The first phase consisted of meeting the team and introducing our backgrounds, so as to figure out a way to collectively build a story and a concept. We had two dancers from Senegal and one from Tunisia, and the choreographer was Italian. We went to Senegal, selected some music, and got to know the dancers. We asked ourselves “how can we create a single story that represents all of us?” I worked on the music production and I selected the music.
We will soon be touring in Senegal, Tunisia, and then Italy again, because the reaction here was great. The shows were all sold out. It was my first experience with a theatrical performance, and I had doubts because it’s difficult to see black dancers in Italy, especially dancers who talk about the African diaspora in their performances.
What classes or JCU professors impacted you the most and why?
The professors who impacted me the most were Peter Sarram, Pamela Harris, and Michael Driessen. Professor Driessen was my thesis advisor and he helped me a lot. He knew everything about Liberia, so he sent me a lot of readings for my research. Professor Mary Merva, who at the time was Dean of Academic Affairs, was always on hand to give me advice.
In terms of writing, I would say Professors Jonathan Jones and Tara Keenan, who work at the Writing Center, which all students should take advantage of. At the Writing Center, I learned not only to write in formal English, but to structure an essay in the correct way, conduct research, write a bibliography, and present my project. This helped me a lot not only with my book but also with the play.
I would also say Professor Riccardo Maiolini, because I took a minor in Entrepreneurship, which gave me the ability to put together political science and communications.
What advice would you give to aspiring writers or artists?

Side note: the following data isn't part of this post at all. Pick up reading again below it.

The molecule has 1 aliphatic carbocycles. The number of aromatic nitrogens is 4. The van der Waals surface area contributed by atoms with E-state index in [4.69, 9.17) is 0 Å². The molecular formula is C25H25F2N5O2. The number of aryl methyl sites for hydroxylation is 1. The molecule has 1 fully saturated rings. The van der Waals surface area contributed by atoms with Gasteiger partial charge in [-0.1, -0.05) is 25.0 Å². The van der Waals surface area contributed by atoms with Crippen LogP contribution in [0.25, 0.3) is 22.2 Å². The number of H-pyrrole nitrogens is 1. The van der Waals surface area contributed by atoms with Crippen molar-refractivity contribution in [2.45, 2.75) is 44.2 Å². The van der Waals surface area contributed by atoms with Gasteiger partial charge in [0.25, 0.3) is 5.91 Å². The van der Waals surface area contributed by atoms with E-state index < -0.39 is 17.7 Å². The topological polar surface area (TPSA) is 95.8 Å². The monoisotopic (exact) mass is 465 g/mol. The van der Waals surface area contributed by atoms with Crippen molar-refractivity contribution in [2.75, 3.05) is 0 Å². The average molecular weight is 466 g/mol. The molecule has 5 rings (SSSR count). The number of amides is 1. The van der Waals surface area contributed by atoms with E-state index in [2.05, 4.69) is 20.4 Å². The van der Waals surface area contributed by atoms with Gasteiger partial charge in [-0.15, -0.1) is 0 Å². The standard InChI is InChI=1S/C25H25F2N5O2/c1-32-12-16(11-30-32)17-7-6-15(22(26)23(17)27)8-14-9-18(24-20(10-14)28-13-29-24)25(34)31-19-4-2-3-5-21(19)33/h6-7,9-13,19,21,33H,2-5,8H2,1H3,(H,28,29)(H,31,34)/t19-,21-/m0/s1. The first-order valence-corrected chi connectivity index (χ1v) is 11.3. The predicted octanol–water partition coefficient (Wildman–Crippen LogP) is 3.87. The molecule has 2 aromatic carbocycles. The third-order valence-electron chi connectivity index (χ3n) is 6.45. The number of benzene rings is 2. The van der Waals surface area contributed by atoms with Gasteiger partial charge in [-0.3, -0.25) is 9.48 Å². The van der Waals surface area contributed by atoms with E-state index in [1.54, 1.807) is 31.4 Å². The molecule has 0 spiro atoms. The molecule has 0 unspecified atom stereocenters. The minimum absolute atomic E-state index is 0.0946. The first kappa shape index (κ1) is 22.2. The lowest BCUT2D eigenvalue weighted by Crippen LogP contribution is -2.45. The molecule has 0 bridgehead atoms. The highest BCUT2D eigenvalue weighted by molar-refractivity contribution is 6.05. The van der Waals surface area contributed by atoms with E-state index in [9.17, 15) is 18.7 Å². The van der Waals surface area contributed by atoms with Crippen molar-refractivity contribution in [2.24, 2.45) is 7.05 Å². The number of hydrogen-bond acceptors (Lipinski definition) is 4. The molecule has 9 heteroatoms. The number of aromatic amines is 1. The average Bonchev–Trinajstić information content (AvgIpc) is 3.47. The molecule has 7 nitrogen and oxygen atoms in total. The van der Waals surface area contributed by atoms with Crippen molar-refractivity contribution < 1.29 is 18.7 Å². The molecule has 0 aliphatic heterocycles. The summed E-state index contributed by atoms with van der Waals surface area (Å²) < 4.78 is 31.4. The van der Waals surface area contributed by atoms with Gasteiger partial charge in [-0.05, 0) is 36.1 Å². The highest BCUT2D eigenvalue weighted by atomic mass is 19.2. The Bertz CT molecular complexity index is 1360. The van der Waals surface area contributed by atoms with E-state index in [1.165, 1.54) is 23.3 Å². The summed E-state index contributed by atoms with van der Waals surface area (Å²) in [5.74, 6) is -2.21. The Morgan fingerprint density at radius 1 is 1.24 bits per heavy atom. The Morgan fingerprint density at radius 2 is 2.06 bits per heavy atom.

To not be afraid. Sometimes people are so talented that they become afraid because they are confused.
For someone who would like to be a writer, I would suggest always carrying a notebook, where they can write down any ideas that they get. Professor Antonio Lopez taught me to always have my notebook with me. Now I can’t live without it. Writing requires a lot of practice, and something that I learned thanks to my editor is that the more you read the more you learn, and the more you’ll be able to write. I could have never imagined that one day I would write a book.
At JCU we have a lot of students with different backgrounds and different cultures, so I would suggest that they read books in all the languages that they know. I recently read the same book in English and Italian, and the language changed the perspective somehow, which is interesting.
What other projects do you have in store for the future?
I want to be a film director. This is my next challenge. And I would also like to teach at a university in the future. Maybe at John Cabot, who knows? I’m also thinking about getting my Ph.D. But right now, I want to focus on my music. I want to dedicate myself for at least two more years to music and art in general, and then I will decide whether to apply for a Ph.D.